Pelech's students were regularly exposed to commercial art ventures. On many occasions they entered and won top recognition in selected poster and logo contests. These events and others helped students to establish growing confidence in their abilities - particularly when projects included design commissions, published works and offers of employment. For example, throughout much of its existence, Queen Elizabeth Art Partnership had a working relationship with the Insurance Corporation of British Columbia (ICBC). Beginning with the art show, Use Your RoadSense (1996), which toured the province and resulted in four published posters, students went on to create two other ICBC sponsored art shows: Are You Road Wise? (1997) and RoadSense Makes Sense (1999). Moreover, they created three road safety murals in partnership with ICBC and Mr. Lube (1996 & 2000-2001), and a 2001 Road Safety Calendar funded by the province and Autoplan Insurance Brokers of B.C. (2000).

YouthVisions students strive not only to produce high caliber commercial work, but also to address social issues with rare sensitivity. Perhaps the most groundbreaking of these projects were the anti-violence and earth day initiatives.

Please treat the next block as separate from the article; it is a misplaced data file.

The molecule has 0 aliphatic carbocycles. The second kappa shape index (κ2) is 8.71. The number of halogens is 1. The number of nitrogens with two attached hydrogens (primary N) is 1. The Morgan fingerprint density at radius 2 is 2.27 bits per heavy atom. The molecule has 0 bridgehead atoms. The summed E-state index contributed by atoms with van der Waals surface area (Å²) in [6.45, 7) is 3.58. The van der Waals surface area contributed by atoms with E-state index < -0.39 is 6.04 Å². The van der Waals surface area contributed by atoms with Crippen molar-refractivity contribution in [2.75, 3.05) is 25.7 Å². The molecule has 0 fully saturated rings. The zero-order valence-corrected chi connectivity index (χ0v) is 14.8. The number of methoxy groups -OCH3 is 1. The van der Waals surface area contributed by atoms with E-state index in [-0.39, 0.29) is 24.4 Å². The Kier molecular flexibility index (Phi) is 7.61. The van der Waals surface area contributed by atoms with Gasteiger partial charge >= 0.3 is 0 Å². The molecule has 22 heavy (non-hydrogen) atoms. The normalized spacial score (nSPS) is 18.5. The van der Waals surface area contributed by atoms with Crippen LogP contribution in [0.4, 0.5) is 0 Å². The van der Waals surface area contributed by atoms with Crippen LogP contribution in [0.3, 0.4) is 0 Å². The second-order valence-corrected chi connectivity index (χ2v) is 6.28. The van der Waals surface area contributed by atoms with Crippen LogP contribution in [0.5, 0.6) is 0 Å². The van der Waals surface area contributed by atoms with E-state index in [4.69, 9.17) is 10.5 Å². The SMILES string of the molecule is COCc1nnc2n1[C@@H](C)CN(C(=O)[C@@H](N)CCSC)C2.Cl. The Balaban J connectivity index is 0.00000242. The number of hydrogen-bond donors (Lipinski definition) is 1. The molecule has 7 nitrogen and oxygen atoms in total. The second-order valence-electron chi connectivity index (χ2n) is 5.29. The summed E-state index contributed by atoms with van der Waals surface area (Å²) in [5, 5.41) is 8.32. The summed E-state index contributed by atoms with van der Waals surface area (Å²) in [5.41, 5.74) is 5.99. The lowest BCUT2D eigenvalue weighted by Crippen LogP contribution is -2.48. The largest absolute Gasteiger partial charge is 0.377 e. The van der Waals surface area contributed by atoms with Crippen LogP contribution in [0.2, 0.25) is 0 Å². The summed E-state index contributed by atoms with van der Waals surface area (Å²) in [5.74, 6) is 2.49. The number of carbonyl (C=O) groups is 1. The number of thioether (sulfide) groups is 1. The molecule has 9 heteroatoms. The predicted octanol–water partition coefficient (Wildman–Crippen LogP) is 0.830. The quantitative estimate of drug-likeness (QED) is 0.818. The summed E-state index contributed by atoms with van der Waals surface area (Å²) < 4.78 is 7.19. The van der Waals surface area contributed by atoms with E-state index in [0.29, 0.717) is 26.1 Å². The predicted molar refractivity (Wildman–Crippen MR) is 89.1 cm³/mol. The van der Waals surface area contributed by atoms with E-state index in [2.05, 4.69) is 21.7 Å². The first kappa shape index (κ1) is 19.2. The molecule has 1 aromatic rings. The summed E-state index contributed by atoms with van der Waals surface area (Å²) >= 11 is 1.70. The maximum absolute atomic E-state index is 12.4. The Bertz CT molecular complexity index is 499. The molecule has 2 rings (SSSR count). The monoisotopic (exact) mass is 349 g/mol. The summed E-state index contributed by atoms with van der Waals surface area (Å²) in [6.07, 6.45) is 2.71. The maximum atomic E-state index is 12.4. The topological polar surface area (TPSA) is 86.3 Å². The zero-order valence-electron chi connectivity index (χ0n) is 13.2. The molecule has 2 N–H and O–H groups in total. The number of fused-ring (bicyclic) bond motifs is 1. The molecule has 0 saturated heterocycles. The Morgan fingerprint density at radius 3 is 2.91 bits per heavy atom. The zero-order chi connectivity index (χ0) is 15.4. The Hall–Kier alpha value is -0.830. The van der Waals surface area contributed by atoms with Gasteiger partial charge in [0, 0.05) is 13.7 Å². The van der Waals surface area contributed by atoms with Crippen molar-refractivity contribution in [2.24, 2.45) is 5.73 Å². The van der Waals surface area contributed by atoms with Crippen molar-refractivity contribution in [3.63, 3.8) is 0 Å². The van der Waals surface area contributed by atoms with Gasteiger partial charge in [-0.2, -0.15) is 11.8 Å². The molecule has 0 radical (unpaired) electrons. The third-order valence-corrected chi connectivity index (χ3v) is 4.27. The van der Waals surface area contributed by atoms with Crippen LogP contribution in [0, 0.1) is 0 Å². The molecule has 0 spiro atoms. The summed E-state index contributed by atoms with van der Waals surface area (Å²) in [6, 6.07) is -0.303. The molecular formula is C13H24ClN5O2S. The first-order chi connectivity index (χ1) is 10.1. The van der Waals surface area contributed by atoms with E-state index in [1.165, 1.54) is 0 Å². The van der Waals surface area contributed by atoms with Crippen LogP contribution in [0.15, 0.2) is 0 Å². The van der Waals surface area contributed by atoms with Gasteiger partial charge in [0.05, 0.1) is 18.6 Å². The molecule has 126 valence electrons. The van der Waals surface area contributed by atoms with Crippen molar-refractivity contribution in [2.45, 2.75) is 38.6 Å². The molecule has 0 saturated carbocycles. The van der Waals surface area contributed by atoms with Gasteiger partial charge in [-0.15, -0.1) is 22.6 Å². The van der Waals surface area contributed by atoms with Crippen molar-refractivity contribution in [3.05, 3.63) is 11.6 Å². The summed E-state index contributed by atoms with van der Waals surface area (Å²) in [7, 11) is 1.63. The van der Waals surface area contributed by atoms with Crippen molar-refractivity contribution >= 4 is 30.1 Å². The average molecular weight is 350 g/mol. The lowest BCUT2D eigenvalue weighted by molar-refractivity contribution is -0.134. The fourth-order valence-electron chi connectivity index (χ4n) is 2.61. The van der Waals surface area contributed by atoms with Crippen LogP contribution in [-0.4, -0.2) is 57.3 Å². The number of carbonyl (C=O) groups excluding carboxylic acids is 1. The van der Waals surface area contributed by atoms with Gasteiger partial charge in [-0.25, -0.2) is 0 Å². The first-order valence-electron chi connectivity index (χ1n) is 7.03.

The art show Rage-Nikki's Story (1998), sponsored by Surrey community policing stations (RCMP), proved student artists were up to tackling a challenging topic. Through creating a storyboard series of paintings, drawings, photography works and mixed media artworks, they created a fictional account of a girl's life transformed by bullying, domestic violence, pregnancy, drug abuse and suicide. This delicate subject matter demonstrated the students' commitment to exploring provocative issues that most youth would shy away from. The show received favorable reviews in the Vancouver Sun and Surrey/North Delta Leader and kudos from social services. Rage-Nikki's Story also helped to rally awareness and political support for school district intervention policies concerning bullying.